Lab-Grown Mini Brains Die When Exposed To Zika

Further reinforcing the link between Zika and microcephaly

zika attached to cell membrane
The Zika virus, in orange, bound to the cell membrane, in brown, of a neurosphere, a tiny clump of neural cells made from pluripotent stem cells.Rodrigo Madeiro, PhD - IDOR

It's been almost a year since the Zika virus was first detected in Brazil. Since then, the connection between the virus and cases of microcephaly, a neurological condition in which babies are born with abnormally small heads, has grown stronger. So much so that in February, the U.S. Centers for Disease Control and Prevention (the CDC) declared the possible Zika/microcephaly connection a global health emergency.

At the same time, researchers still don't completely understand how Zika is causing microcephaly to occur and they haven't yet been able to say for certain that the two are linked. But in a new study published last night in the journal Science, researchers found that unlike other viruses in its family, the Zika virus mostly targets developing brain cells. Knowing exactly how the Zika virus attacks these neurons could not only help to confirm the connection but also help researchers better understand the virus and potentially find a way to prevent microcephaly from happening.

After just a few days, the virus had killed off most of the neurospheres.

To better understand how the Zika virus is affecting neural cells in particular, the researchers wanted to see what exactly would happen when the virus came in contact with nerve cells. So they isolated the virus from a Brazilian patient, then placed it in a petri dish that also contained clumps of neural stem cells known as neurospheres, which are a good model for fetal brain development during the first trimester of pregnancy.

After just a few days, the virus had killed off most of the neurospheres. They also compared this to similar clumps of neural cells that weren’t exposed to the Zika virus. In that case, hundreds of neurons grew.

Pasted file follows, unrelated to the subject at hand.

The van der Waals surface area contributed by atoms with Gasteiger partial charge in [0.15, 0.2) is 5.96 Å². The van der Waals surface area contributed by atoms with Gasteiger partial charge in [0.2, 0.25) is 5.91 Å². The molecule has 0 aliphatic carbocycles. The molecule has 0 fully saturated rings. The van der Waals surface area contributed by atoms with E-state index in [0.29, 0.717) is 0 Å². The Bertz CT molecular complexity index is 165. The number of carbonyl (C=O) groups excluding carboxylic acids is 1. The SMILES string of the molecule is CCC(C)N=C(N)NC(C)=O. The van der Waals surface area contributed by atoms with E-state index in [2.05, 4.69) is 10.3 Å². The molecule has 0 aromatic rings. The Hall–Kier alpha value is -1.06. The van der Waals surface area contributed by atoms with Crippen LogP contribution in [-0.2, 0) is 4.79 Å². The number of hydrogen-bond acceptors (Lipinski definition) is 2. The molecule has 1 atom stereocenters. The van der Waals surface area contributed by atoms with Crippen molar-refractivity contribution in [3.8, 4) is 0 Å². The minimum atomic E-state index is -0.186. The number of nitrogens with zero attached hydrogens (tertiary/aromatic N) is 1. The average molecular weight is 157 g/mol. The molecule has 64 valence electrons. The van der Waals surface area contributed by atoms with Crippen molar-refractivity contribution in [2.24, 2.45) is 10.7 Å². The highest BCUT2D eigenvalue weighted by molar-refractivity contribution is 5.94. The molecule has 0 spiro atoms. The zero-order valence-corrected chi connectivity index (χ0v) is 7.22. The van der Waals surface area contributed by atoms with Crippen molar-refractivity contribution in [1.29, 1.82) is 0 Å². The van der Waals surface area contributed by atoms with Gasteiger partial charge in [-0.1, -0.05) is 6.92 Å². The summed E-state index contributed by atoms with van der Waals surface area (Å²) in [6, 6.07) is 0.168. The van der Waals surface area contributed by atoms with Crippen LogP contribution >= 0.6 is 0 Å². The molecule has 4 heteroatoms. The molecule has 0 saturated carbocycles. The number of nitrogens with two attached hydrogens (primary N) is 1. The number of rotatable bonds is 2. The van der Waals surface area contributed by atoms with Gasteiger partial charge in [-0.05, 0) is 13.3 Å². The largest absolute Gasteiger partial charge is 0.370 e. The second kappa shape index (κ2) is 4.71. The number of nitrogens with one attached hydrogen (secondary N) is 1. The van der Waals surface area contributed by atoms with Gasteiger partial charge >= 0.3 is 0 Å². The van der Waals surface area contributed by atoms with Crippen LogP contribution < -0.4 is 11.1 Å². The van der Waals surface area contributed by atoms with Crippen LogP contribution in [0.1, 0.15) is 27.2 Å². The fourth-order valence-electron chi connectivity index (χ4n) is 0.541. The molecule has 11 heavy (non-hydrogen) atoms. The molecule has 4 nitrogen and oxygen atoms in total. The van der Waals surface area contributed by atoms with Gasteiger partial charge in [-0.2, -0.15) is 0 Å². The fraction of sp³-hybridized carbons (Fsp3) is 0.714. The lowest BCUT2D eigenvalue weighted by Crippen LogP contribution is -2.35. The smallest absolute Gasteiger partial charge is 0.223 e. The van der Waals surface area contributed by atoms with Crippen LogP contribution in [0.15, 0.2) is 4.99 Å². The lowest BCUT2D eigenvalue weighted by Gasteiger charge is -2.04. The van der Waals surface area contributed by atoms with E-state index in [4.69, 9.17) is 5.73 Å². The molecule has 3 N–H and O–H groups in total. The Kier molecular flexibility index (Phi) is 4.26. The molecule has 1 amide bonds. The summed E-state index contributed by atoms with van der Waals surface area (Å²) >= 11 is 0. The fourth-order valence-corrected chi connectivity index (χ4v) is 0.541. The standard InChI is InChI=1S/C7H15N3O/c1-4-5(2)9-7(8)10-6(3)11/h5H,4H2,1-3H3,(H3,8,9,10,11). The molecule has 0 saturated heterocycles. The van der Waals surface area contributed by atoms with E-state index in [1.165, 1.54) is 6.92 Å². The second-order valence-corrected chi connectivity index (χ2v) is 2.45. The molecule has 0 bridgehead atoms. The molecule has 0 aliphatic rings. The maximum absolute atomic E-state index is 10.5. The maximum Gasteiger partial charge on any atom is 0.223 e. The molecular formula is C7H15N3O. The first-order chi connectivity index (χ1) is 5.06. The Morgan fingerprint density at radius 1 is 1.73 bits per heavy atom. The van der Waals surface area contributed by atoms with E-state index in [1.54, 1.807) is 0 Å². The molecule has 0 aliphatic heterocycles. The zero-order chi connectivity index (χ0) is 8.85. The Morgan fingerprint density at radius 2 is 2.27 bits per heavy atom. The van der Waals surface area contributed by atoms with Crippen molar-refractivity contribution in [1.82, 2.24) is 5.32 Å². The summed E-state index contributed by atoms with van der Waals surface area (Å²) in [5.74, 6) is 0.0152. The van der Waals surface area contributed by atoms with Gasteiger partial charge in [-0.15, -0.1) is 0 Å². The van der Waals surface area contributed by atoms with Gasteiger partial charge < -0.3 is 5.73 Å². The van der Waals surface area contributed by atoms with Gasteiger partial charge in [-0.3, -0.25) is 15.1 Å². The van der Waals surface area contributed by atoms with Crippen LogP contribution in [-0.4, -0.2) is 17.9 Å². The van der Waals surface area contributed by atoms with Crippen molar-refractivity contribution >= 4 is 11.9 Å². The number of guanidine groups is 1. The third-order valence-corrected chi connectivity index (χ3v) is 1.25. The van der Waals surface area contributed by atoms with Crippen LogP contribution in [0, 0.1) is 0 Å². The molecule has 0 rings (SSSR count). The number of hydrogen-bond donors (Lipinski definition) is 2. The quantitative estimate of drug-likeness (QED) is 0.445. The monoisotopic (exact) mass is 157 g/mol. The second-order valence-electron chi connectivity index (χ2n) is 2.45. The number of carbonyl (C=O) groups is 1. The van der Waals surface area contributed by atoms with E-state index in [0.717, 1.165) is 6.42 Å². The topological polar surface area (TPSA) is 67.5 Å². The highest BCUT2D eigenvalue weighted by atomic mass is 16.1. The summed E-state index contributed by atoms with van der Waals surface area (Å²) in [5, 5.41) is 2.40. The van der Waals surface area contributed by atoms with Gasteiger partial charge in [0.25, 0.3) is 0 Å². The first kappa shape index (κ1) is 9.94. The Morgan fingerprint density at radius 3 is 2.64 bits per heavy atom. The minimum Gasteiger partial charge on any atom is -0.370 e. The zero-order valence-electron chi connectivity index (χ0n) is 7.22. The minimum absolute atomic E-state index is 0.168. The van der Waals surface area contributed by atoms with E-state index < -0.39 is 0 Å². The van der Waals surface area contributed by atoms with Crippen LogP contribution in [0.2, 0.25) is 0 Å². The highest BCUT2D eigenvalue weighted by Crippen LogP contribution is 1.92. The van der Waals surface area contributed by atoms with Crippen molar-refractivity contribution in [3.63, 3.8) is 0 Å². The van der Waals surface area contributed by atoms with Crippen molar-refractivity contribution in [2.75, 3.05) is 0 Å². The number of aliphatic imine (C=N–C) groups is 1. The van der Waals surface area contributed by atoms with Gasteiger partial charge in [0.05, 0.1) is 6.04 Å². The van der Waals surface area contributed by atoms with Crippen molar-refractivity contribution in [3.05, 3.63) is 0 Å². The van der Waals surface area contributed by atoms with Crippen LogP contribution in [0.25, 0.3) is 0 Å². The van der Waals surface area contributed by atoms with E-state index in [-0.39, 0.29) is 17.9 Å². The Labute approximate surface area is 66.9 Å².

In a second experiment, the researchers used tiny clumps of brain grown in a lab — known as organoids — and exposed some to Zika while leaving the rest alone. The ones that were exposed to Zika grew about 40 percent less than the ones that weren’t. Then, they did that same experiment but exposed the organoids to the dengue virus, which is very similar to Zika and in the same viral family, and found that the dengue-exposed organoids grew at the same rate as the controls. In other words, the dengue virus had no effect on neural cell growth.

These differences told the researchers that first, the Zika virus seems to attack neural cells in particular. Secondly, this characteristic is unique to Zika (because dengue, which is very similar to Zika, didn’t have the same growth-stunting effect).

While the researchers acknowledge that other studies are necessary to demonstrate the consequences of Zika on fetal development, they write that this study helps to "reinforce the growing body of evidence [connecting Zika] to brain malformations in Brazil." With this information, as well as the recently revealed complete structure or the virus, researchers may be able to more effectively study, treat, and potentially prevent the consequences of the virus.